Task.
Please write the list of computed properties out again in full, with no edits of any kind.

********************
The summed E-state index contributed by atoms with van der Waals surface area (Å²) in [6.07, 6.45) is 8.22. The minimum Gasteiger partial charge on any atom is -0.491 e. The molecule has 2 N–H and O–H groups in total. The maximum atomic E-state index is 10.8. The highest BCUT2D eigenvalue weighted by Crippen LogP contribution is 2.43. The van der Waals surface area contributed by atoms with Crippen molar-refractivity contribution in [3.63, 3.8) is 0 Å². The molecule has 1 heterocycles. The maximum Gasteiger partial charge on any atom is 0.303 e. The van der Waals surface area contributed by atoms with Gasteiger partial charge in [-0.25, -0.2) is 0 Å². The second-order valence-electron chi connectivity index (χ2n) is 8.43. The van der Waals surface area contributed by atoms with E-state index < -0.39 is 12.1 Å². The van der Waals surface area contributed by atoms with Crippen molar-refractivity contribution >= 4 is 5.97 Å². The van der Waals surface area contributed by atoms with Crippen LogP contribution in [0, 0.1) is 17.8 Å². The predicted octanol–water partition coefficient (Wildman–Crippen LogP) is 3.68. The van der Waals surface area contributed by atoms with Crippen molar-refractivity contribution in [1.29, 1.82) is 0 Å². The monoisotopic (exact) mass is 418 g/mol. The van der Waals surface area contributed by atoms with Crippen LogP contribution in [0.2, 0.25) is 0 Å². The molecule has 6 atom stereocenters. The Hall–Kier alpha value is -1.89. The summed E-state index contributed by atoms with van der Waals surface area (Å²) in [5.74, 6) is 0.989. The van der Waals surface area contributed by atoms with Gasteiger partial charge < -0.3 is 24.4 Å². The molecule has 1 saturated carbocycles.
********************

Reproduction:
The summed E-state index contributed by atoms with van der Waals surface area (Å²) in [6.07, 6.45) is 8.22. The minimum Gasteiger partial charge on any atom is -0.491 e. The molecule has 2 N–H and O–H groups in total. The maximum atomic E-state index is 10.8. The highest BCUT2D eigenvalue weighted by Crippen LogP contribution is 2.43. The van der Waals surface area contributed by atoms with Crippen molar-refractivity contribution in [3.63, 3.8) is 0 Å². The molecule has 1 heterocycles. The maximum Gasteiger partial charge on any atom is 0.303 e. The van der Waals surface area contributed by atoms with Gasteiger partial charge in [-0.25, -0.2) is 0 Å². The second-order valence-electron chi connectivity index (χ2n) is 8.43. The van der Waals surface area contributed by atoms with E-state index < -0.39 is 12.1 Å². The van der Waals surface area contributed by atoms with Crippen molar-refractivity contribution >= 4 is 5.97 Å². The van der Waals surface area contributed by atoms with Crippen LogP contribution in [0, 0.1) is 17.8 Å². The predicted octanol–water partition coefficient (Wildman–Crippen LogP) is 3.68. The van der Waals surface area contributed by atoms with Crippen molar-refractivity contribution in [1.29, 1.82) is 0 Å². The monoisotopic (exact) mass is 418 g/mol. The van der Waals surface area contributed by atoms with Crippen LogP contribution in [0.2, 0.25) is 0 Å². The molecule has 6 atom stereocenters. The Hall–Kier alpha value is -1.89. The summed E-state index contributed by atoms with van der Waals surface area (Å²) in [5.74, 6) is 0.989. The van der Waals surface area contributed by atoms with Gasteiger partial charge < -0.3 is 24.4 Å². The molecule has 1 saturated carbocycles.